BTW, I know in PR they pay a lot of attention to whether you are a PE or not. The "Colegio de Ingenieros" has always encouraged this, dunno exactly why. I graduated and moved to mainland without ever taking the test -- have never needed it here either.

I wish you the best luck dealing with the government for the tax credit stuff.



Anonymous said...

We havent used the AC. It is hot but if I win the fight I can turn on the ceiling fan at night and that works fine for me. Katrina still sleeps with a blanket.

Most of lights are fluorescent. There are a few we still need to change.

We use an instant on propane hot water system. The little electric heaters on the shower heads was not engough for us.


Mike said...

Awesome looking job. I'm impressed, and only hope my efforts come out as well. I tend to start off well, and then get sloppy. Can't afford to make a mistake with >17Kw under my assets.

Anonymous said...

Mike - That's what you need a partner for! Sometimes things that work look like crap and vice versa. Jeff did a wonderful job, but there were some heated discussions about where to run conduit and where to arrange boxes etc. Some things that matter to one person don't matter to the other and having someone else to look at it helped. Jeff also had Elvin, a friend who also installed a system to work with. So we have a clean, simple looking, easy to paint the roof and walls around system. I did all the house painting so making sure the conduit lifts off the clamps so I can paint was a consideration Jeff never thought of. You also need some space for fingers to install bolts etc to attach the panels. Things you don't consider until you have made the mistake! We are pleased and self sufficient! Hoorah! katrina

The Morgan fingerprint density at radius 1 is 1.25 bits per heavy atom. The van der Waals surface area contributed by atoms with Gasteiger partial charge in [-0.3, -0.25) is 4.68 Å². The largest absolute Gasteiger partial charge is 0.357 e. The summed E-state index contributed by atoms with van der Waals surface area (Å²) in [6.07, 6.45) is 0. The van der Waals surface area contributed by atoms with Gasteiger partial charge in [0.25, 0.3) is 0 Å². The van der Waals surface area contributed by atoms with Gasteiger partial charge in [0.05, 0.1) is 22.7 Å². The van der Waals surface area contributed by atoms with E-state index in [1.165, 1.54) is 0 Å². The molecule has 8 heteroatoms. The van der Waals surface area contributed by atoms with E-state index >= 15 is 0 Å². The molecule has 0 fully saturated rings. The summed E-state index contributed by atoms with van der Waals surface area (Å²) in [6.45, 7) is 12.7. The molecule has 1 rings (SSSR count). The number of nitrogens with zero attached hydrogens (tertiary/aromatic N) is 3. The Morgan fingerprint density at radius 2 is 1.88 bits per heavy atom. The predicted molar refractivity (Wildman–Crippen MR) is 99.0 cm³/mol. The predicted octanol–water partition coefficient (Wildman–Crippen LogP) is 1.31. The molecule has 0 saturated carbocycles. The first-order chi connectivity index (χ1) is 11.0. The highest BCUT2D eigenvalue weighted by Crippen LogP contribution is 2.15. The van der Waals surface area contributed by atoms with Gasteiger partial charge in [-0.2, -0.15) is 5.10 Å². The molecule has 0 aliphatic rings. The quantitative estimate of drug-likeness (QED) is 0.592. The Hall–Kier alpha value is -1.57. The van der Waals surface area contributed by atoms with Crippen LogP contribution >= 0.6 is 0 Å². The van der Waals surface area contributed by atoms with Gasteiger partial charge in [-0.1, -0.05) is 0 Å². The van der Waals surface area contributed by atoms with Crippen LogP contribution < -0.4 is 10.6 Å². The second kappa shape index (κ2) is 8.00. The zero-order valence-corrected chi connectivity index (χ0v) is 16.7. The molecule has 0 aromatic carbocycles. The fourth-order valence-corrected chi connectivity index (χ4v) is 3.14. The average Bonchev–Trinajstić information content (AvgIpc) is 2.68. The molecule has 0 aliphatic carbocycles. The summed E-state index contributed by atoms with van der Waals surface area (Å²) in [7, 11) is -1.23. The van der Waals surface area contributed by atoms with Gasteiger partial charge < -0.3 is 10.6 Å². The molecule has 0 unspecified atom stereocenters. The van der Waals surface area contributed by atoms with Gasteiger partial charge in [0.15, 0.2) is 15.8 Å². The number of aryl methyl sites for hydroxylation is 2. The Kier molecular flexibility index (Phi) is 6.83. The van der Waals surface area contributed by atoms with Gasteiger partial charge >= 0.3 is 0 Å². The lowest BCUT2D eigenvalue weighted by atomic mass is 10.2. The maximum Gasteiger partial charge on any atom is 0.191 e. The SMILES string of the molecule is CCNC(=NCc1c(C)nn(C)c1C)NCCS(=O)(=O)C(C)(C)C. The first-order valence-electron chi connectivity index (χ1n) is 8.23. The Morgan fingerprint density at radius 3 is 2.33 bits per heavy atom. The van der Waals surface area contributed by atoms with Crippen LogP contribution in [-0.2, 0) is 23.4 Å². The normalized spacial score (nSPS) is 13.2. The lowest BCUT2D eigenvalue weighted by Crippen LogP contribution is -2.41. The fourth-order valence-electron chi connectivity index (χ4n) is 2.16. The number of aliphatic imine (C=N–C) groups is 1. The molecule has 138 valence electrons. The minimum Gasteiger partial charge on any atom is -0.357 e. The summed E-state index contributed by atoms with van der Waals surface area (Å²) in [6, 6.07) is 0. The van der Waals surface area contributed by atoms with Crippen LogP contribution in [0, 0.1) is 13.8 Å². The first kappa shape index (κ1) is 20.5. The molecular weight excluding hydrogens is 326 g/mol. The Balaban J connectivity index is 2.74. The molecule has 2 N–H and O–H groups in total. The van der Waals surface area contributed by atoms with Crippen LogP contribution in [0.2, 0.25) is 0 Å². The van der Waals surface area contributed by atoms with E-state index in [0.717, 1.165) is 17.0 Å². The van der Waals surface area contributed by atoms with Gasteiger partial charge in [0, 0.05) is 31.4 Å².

Anonymous said...

very cool. But although florescent lights use less power, they are TOXIC made with mercury. Keep that in mind :)

Anonymous said...

CONGRATS to you guys. Very cool thing you did

cara said...

I think it looks amazing. I'm not sure I would have had the patience that you had though!